Trained Seals at Big Top Fringe


For the record, I am happily willing to concede that I am prone to outrage.


There are very few things in this day & age which shock me, but I still find myself outraged pretty much on a daily basis (often several times a day): off-leash dogs; TV ads; TV shows; newspaper headlines; willful stupidity; sexism; racism; classism; intolerance (including, especially, my own)…


Having said that, any of you who follow SIR’s twitter feed will have noticed that I’ve become a bit obsessed with a review of “Shakepseare in the Ruins’ Stripped-Down Romeo & Juliet” written by professional comedian Al Rae.


In Al’s review, and in his subsequent clarifying comments, he asserts that Shakespeare never wrote anything that was funny, and that anyone who laughs out loud at a Shakespeare comedy is pretending to enjoy his or self in order to appear more… (what? cultured?intelligent? cool?!) than they actually are.  He claims that audiences who laugh out loud at Shakespeare have merely been “trained” to do so “like rather dim seals”. 


Pretentious, dim, trained seals.  


(To read Al’s review and comments in their entirety, go to the CBC Website, find their fringe coverage and click on our show title.)


So here’s another thing that fills me with outrage: a professional comic who uses his forum as a fringe theatre reviewer to make sweeping, insulting generalizations about millions of people in order to show everyone how much cleverer he or she is than everybody else.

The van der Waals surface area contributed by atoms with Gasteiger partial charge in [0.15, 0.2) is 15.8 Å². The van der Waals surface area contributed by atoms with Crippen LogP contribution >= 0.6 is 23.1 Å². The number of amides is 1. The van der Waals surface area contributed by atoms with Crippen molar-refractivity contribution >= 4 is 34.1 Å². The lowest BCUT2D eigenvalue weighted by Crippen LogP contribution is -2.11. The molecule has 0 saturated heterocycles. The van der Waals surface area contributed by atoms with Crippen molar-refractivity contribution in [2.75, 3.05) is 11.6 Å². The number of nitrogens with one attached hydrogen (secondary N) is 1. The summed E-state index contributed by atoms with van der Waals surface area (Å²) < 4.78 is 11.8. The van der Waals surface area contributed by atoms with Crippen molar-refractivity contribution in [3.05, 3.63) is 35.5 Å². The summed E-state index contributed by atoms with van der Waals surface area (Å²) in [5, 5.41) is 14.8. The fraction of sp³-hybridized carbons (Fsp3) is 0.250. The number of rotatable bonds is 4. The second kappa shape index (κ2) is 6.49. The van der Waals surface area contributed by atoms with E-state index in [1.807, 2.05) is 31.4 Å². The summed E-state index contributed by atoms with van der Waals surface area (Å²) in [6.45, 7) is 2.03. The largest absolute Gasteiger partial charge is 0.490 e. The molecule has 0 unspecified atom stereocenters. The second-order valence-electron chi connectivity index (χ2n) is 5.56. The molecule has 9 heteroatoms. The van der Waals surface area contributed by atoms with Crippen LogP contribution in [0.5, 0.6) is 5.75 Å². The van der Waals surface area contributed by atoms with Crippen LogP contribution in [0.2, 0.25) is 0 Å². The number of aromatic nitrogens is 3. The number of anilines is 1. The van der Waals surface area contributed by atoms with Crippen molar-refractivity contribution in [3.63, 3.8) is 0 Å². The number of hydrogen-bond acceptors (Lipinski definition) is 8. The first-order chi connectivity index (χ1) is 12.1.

As a fan of ironic discrepancies (arguably a junkie), I delightfully point it out once more:


Al’s attempt here is to show the world how much cleverer he is than they by claiming that, for over 400 years, theatre audiences have been PRETENDING to like Shakespeare’s comedy in order to show the world how clever they are.


Again, this does not shock me.  To be shocked by a professional comic’s use of a sweeping, insulting generalization in order to make him or herself seem clever would be akin to feigning shock over the Conservative government’s efforts to eliminate the CBC’s public funding: it’s simply part of what they do (and it’s an easy, lazy way to win over the majority).


It does, however, strike me as a bit outrageous.







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